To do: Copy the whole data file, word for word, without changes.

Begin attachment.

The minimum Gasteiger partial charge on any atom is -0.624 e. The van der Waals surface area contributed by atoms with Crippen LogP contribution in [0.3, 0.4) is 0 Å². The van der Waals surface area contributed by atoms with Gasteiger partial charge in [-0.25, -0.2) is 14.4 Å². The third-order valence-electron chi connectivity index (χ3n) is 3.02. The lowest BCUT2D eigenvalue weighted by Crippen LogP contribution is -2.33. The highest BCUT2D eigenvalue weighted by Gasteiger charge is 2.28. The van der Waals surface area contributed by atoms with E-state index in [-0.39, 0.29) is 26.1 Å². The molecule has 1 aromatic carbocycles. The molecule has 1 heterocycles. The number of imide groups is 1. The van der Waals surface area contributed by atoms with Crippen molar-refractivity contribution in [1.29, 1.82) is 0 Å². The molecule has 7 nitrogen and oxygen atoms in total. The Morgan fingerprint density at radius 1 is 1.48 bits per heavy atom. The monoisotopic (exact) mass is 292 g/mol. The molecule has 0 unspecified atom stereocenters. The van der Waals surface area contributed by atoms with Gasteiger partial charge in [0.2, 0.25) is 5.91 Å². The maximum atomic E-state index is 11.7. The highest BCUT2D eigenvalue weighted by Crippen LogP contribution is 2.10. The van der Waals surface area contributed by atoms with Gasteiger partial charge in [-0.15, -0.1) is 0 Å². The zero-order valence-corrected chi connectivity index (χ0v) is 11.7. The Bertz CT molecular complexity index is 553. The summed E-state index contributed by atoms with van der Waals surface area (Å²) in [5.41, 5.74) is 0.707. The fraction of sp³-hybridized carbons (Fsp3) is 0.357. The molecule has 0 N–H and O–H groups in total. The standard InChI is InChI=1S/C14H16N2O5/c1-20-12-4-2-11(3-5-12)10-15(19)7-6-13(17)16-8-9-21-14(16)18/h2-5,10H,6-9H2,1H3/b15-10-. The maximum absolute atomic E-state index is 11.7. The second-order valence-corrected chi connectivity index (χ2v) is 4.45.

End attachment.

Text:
The minimum Gasteiger partial charge on any atom is -0.624 e. The van der Waals surface area contributed by atoms with Crippen LogP contribution in [0.3, 0.4) is 0 Å². The van der Waals surface area contributed by atoms with Gasteiger partial charge in [-0.25, -0.2) is 14.4 Å². The third-order valence-electron chi connectivity index (χ3n) is 3.02. The lowest BCUT2D eigenvalue weighted by Crippen LogP contribution is -2.33. The highest BCUT2D eigenvalue weighted by Gasteiger charge is 2.28. The van der Waals surface area contributed by atoms with E-state index in [-0.39, 0.29) is 26.1 Å². The molecule has 1 aromatic carbocycles. The molecule has 1 heterocycles. The number of imide groups is 1. The van der Waals surface area contributed by atoms with Crippen molar-refractivity contribution in [1.29, 1.82) is 0 Å². The molecule has 7 nitrogen and oxygen atoms in total. The Morgan fingerprint density at radius 1 is 1.48 bits per heavy atom. The monoisotopic (exact) mass is 292 g/mol. The molecule has 0 unspecified atom stereocenters. The van der Waals surface area contributed by atoms with Gasteiger partial charge in [0.2, 0.25) is 5.91 Å². The maximum atomic E-state index is 11.7. The highest BCUT2D eigenvalue weighted by Crippen LogP contribution is 2.10. The van der Waals surface area contributed by atoms with Gasteiger partial charge in [-0.15, -0.1) is 0 Å². The zero-order valence-corrected chi connectivity index (χ0v) is 11.7. The Bertz CT molecular complexity index is 553. The summed E-state index contributed by atoms with van der Waals surface area (Å²) in [5.41, 5.74) is 0.707. The fraction of sp³-hybridized carbons (Fsp3) is 0.357. The molecule has 0 N–H and O–H groups in total. The standard InChI is InChI=1S/C14H16N2O5/c1-20-12-4-2-11(3-5-12)10-15(19)7-6-13(17)16-8-9-21-14(16)18/h2-5,10H,6-9H2,1H3/b15-10-. The maximum absolute atomic E-state index is 11.7. The second-order valence-corrected chi connectivity index (χ2v) is 4.45.